Zero Knowledge Proofs (For Beginners)

Zero Knowledge proofs(ZKPs) are a secret writing method used to prove the truth of something without revealing the entire process of achieving it.

Zero Knowledge Proofs In Crypto
This article was originally published here by Onyeka Ekwemozor.

In the time it takes you to read this article, one ‘Zksync, Zksync era, or Zero Knowledge protocol’ has been mentioned on the internet.

Zero Knowledge Proofs For Beginners
Zero Knowledge Proofs For Beginners. SOURCE: CRYPTOGRAPHYENGINEERING

I kid you not, dear reader, that’s how popular Zkproof is spreading in the Web3 space. But as usual, I take time out of my marketing schedule to share value with you.

This article would be your foundation for understanding Zero-knowledge proofs and their application for future Web3 opportunities.

What Do Zero-Knowledge Proofs Mean?

Zero Knowledge proofs(ZKPs) are a secret writing method used to prove the truth of something without revealing the entire process of achieving it.

The party who is trying to prove something is called the prover, while the party who is trying to verify the truth of something is called the verifier.

ZKPs try to satisfy 3 principles:

  • Statistical Soundness: This means that If the statement being proved is false, no dishonest prover can convince an honest verifier.
  • Completeness: This means if the statement being proved is true, an honest prover will be able to convince an honest verifier.
  • Zero Knowledge: The verifier learns nothing about the prover’s secret information beyond the fact that the statement is true.
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How Many Diverse Zero Knowledge Proofs Exist?

Zero-knowledge proofs (ZKPs) come in two main categories: interactive and non-interactive.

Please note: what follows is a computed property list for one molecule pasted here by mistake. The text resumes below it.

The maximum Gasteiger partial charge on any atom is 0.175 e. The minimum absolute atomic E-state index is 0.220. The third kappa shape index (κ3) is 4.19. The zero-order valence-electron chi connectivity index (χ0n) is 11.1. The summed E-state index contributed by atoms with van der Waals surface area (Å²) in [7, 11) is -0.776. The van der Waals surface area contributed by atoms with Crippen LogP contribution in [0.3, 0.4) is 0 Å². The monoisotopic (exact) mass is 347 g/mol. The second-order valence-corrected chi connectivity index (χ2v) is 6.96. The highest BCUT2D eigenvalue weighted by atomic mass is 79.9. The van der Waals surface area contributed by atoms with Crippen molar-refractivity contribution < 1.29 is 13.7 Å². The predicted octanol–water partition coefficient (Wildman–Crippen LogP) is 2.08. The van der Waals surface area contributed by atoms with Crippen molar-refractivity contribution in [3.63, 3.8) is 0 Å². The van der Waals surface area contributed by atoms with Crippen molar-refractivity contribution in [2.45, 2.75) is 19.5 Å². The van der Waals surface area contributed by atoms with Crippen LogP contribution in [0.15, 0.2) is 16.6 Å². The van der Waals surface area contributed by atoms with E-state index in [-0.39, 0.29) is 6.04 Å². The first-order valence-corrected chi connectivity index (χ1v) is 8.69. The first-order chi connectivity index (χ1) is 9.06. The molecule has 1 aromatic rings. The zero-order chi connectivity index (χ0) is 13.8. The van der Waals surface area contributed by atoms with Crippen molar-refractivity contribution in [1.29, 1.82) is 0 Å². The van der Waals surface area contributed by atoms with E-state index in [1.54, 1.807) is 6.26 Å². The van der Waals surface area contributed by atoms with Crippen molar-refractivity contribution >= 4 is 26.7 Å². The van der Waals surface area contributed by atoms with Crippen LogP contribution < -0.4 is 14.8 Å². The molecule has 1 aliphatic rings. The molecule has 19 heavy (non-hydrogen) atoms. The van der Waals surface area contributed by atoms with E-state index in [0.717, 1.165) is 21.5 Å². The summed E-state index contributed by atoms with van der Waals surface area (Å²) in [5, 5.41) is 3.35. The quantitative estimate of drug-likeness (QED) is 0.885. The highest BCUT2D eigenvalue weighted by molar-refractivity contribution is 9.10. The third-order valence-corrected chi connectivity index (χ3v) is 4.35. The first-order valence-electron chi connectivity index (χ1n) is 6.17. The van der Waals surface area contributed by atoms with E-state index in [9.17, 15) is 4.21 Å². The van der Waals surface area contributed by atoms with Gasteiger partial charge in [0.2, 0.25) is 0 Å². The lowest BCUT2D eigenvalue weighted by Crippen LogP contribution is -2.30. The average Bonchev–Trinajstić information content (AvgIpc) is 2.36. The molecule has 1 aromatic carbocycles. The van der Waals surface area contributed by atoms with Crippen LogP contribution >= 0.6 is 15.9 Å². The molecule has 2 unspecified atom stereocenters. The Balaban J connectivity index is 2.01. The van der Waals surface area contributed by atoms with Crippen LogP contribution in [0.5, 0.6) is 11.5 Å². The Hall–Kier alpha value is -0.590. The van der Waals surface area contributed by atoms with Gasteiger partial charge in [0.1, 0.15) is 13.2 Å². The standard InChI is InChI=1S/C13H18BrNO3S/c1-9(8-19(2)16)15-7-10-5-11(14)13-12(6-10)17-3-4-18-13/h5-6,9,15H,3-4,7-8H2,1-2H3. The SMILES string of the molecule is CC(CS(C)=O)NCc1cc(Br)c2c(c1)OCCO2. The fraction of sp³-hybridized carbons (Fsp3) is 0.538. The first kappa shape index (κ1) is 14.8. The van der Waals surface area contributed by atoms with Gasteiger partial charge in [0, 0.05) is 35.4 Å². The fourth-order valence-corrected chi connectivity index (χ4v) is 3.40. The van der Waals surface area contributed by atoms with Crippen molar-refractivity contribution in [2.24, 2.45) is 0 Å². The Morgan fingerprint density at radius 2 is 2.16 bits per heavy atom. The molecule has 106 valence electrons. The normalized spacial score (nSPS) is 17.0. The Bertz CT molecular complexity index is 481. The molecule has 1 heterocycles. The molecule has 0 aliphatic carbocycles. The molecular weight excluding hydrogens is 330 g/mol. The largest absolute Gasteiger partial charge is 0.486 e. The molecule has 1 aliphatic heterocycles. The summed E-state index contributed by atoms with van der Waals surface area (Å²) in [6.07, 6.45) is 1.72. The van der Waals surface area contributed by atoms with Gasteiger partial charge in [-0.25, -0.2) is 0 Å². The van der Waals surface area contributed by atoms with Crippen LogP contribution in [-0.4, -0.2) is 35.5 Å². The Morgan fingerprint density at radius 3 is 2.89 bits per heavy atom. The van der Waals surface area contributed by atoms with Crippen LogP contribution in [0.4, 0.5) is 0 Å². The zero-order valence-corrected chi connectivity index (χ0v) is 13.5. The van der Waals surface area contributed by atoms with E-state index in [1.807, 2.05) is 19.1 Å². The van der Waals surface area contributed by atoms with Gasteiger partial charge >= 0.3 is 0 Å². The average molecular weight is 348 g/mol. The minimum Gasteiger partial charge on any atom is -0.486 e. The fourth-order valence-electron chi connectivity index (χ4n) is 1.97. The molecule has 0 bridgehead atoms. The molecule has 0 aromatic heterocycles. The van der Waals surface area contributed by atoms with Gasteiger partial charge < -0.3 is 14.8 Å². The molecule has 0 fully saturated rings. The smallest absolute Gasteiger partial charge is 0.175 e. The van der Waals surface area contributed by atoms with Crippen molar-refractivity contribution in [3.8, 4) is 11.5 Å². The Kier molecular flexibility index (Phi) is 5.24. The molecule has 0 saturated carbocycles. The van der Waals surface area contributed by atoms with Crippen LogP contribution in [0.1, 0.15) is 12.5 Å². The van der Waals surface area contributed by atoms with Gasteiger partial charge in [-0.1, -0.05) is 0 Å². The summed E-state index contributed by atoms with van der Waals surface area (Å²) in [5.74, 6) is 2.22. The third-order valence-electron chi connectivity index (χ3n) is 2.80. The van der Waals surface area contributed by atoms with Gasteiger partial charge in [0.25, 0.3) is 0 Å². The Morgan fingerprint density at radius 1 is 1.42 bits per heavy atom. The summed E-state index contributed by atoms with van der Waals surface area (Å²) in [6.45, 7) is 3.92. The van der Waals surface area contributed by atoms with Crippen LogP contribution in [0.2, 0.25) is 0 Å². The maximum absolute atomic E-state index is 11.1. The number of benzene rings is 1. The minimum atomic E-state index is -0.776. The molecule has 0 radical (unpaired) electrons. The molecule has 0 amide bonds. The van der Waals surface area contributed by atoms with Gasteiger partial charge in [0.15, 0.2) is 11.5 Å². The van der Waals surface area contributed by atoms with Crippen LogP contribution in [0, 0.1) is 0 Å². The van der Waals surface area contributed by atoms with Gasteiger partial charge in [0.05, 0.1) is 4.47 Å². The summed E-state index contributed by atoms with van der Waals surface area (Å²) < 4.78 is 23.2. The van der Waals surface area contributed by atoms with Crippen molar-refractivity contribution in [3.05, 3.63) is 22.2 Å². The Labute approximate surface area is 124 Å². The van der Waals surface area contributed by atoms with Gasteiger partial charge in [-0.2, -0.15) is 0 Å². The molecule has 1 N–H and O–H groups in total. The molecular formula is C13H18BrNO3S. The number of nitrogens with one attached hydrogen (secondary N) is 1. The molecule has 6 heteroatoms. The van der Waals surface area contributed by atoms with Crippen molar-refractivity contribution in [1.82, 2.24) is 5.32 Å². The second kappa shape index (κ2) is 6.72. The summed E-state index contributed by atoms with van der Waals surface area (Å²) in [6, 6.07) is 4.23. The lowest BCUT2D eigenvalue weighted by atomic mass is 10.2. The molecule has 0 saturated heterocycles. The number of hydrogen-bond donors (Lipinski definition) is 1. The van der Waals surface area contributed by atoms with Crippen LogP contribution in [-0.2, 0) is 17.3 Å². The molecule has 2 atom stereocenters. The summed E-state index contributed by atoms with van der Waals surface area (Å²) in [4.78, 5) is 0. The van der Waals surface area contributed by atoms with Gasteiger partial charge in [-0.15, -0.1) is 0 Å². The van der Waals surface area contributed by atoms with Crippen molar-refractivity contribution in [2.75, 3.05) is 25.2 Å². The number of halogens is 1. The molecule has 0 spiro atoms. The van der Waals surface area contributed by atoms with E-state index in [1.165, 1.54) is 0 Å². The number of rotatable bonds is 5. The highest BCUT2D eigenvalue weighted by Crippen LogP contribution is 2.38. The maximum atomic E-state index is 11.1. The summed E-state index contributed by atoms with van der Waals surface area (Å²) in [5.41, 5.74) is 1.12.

1. Interactive ZKPs(IZKPs): In IZKPs, the prover and verifier engage in a series of rounds until the verifier is convinced.

The prover wants to prove knowledge of a secret without revealing it, while the verifier wants to be convinced of the prover’s knowledge without learning the secret.

Zcash, a privacy-focused cryptocurrency, uses IZKPs to allow users to make anonymous transactions.

2. Non-Interactive ZKPs (NIZKPs): Contrary to IZKPs, the proof is delivered offline without direct communication to the verifier in NIZKPs.

The prover generates a proof that encapsulates all the necessary information, and the verifier can independently verify the proof without further interaction.

NIZKPs offer greater convenience and efficiency, as they don’t require real-time communication between the parties.

Decentralized storage network, Filecoin, uses NIZKPs to prove that users have stored data without revealing the data itself.

Now, within these two broad categories, there exist various types of ZKPs, each with specific properties and applications.

Some common examples include:

  • zkSNARKs (Zero-Knowledge Succinct Non-Interactive Argument of Knowledge): It’s not a snack😅! These are a type of NIZKPs that are particularly efficient and compact, making them suitable for use in blockchain and cryptocurrency applications e.g. Aztec Protocol, a privacy layer for Ethereum uses zkSNARKs to enable confidential transactions.
  • zkSTARKs (Zero-Knowledge Scalable Transparent Argument of Knowledge): If you thought about Tony Stark, well, right back at you😅! These are another type of NIZKPs that offer enhanced scalability and transparency compared to zkSNARKs. Blockchain scaling solution, StarkWare, uses zkSTARKs to improve transaction speed and privacy.
  • Proofs of Shuffle and Range: These are a kind of zero-knowledge proof that can be used to demonstrate that a set of data has been shuffled or that a specific value falls within a certain range without revealing the actual data or value.
  • Sigma Protocols: These are a foundational type of ZKP that forms the basis for many other ZKP constructions. An example is Zero-knowledge identification schemes, which allow users to prove their identity without revealing personal information.